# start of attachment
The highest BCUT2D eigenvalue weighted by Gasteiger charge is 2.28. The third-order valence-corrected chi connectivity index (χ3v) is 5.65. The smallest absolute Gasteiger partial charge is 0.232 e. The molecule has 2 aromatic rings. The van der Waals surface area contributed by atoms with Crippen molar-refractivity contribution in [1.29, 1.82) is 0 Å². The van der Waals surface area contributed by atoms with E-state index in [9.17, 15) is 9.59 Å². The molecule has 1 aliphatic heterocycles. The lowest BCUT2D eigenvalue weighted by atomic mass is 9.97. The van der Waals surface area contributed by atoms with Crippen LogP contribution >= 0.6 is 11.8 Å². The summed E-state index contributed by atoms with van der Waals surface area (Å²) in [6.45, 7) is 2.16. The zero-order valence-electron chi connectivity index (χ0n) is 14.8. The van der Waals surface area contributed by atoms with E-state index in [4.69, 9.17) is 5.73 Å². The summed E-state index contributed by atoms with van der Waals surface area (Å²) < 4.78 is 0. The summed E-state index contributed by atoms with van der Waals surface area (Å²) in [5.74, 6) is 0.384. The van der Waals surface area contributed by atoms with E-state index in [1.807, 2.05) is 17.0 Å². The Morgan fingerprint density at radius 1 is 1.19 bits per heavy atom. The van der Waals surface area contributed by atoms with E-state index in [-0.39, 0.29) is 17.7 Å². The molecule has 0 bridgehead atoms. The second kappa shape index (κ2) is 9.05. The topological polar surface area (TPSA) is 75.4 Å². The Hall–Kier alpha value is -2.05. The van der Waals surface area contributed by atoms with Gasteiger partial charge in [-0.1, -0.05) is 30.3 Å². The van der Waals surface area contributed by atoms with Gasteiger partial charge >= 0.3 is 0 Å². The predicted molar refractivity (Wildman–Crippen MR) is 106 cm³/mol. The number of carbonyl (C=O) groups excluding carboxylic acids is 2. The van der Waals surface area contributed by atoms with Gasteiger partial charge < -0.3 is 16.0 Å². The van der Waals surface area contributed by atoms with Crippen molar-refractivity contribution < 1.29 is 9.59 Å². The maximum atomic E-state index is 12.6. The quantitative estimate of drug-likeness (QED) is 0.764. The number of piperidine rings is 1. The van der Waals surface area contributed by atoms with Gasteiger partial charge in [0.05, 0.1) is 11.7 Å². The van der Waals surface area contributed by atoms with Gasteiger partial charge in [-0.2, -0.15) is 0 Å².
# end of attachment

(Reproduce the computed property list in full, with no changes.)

The highest BCUT2D eigenvalue weighted by Gasteiger charge is 2.28. The third-order valence-corrected chi connectivity index (χ3v) is 5.65. The smallest absolute Gasteiger partial charge is 0.232 e. The molecule has 2 aromatic rings. The van der Waals surface area contributed by atoms with Crippen molar-refractivity contribution in [1.29, 1.82) is 0 Å². The van der Waals surface area contributed by atoms with E-state index in [9.17, 15) is 9.59 Å². The molecule has 1 aliphatic heterocycles. The lowest BCUT2D eigenvalue weighted by atomic mass is 9.97. The van der Waals surface area contributed by atoms with Crippen LogP contribution >= 0.6 is 11.8 Å². The summed E-state index contributed by atoms with van der Waals surface area (Å²) in [6.45, 7) is 2.16. The zero-order valence-electron chi connectivity index (χ0n) is 14.8. The van der Waals surface area contributed by atoms with E-state index in [4.69, 9.17) is 5.73 Å². The summed E-state index contributed by atoms with van der Waals surface area (Å²) < 4.78 is 0. The summed E-state index contributed by atoms with van der Waals surface area (Å²) in [5.74, 6) is 0.384. The van der Waals surface area contributed by atoms with E-state index in [1.807, 2.05) is 17.0 Å². The Morgan fingerprint density at radius 1 is 1.19 bits per heavy atom. The van der Waals surface area contributed by atoms with E-state index in [-0.39, 0.29) is 17.7 Å². The molecule has 0 bridgehead atoms. The second kappa shape index (κ2) is 9.05. The topological polar surface area (TPSA) is 75.4 Å². The Hall–Kier alpha value is -2.05. The van der Waals surface area contributed by atoms with Gasteiger partial charge in [-0.1, -0.05) is 30.3 Å². The van der Waals surface area contributed by atoms with Gasteiger partial charge >= 0.3 is 0 Å². The predicted molar refractivity (Wildman–Crippen MR) is 106 cm³/mol. The number of carbonyl (C=O) groups excluding carboxylic acids is 2. The van der Waals surface area contributed by atoms with Gasteiger partial charge < -0.3 is 16.0 Å². The van der Waals surface area contributed by atoms with Crippen molar-refractivity contribution < 1.29 is 9.59 Å². The maximum atomic E-state index is 12.6. The quantitative estimate of drug-likeness (QED) is 0.764. The number of piperidine rings is 1. The van der Waals surface area contributed by atoms with Gasteiger partial charge in [0.05, 0.1) is 11.7 Å². The van der Waals surface area contributed by atoms with Gasteiger partial charge in [-0.2, -0.15) is 0 Å².